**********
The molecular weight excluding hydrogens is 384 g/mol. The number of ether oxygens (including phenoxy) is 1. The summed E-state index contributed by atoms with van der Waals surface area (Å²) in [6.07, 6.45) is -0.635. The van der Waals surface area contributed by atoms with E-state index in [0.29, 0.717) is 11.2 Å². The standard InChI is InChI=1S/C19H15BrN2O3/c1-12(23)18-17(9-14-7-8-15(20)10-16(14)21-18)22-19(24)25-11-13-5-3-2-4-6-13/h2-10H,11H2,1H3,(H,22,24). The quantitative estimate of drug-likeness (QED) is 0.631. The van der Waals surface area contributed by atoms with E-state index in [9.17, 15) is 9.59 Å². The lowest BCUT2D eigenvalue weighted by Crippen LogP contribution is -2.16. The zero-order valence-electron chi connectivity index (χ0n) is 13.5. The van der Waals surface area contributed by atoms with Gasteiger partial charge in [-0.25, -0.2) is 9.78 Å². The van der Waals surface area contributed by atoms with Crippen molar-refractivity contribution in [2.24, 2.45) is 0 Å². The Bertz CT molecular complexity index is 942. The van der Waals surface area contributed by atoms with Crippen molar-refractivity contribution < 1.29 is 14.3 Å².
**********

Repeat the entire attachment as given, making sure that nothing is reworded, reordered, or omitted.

The molecular weight excluding hydrogens is 384 g/mol. The number of ether oxygens (including phenoxy) is 1. The summed E-state index contributed by atoms with van der Waals surface area (Å²) in [6.07, 6.45) is -0.635. The van der Waals surface area contributed by atoms with E-state index in [0.29, 0.717) is 11.2 Å². The standard InChI is InChI=1S/C19H15BrN2O3/c1-12(23)18-17(9-14-7-8-15(20)10-16(14)21-18)22-19(24)25-11-13-5-3-2-4-6-13/h2-10H,11H2,1H3,(H,22,24). The quantitative estimate of drug-likeness (QED) is 0.631. The van der Waals surface area contributed by atoms with E-state index in [9.17, 15) is 9.59 Å². The lowest BCUT2D eigenvalue weighted by Crippen LogP contribution is -2.16. The zero-order valence-electron chi connectivity index (χ0n) is 13.5. The van der Waals surface area contributed by atoms with Gasteiger partial charge in [-0.25, -0.2) is 9.78 Å². The van der Waals surface area contributed by atoms with Crippen molar-refractivity contribution in [2.24, 2.45) is 0 Å². The Bertz CT molecular complexity index is 942. The van der Waals surface area contributed by atoms with Crippen molar-refractivity contribution < 1.29 is 14.3 Å².